On April 5th 2013 an article was published in Science magazine with the title: Archaeal (Per)Chlorate Reduction at High Temperature: An Interplay of Biotic and Abiotic Reactions.
This article has been written by Martin Liebensteiner and Alfonds Stams from the Laboratory of Microbiology and Peter Schaap of the Laboratory of Systems and Synthetic Biology. External writers are Martijn Pinkse from Analytical Biotechnology Section and Netherlands Proteomics Centre and Bart Lomans from Shell Global Solutions International B.V.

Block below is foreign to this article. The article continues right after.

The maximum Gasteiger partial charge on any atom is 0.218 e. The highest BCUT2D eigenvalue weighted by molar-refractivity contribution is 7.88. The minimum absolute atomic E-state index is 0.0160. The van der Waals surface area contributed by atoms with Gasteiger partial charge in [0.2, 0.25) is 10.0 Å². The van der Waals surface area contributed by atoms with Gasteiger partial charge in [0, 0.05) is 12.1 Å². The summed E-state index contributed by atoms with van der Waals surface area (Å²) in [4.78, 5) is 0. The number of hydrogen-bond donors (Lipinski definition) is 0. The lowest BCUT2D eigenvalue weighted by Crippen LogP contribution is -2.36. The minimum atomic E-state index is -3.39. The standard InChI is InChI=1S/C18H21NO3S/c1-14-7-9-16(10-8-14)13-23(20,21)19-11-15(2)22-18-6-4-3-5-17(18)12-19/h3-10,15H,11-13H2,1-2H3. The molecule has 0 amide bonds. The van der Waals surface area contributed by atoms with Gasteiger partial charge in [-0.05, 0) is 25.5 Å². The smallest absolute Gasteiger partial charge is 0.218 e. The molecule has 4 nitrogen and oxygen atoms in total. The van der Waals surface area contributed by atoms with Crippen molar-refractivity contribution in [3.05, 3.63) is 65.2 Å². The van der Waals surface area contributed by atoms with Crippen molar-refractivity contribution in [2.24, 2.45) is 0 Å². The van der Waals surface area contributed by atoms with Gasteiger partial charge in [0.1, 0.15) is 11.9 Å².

Perchlorate and chlorate anions [(per)chlorate] exist in the environment from natural and anthropogenic sources, where they can serve as electron acceptors for bacteria. We performed growth experiments combined with genomic and proteomic analyses of the hyperthermophile Archaeoglobus fulgidus that show (per)chlorate reduction also extends into the archaeal domain of life. The (per)chlorate reduction pathway in A. fulgidus relies on molybdo-enzymes that have similarity with bacterial enzymes; however, chlorite is not enzymatically split into chloride and oxygen. Evidence suggests that it is eliminated by an interplay of abiotic and biotic redox reactions involving sulfur compounds. Biological (per)chlorate reduction by ancient archaea at high temperature may have prevented accumulation of perchlorate in early terrestrial environments and consequently given rise to oxidizing conditions on Earth before the rise of oxygenic photosynthesis.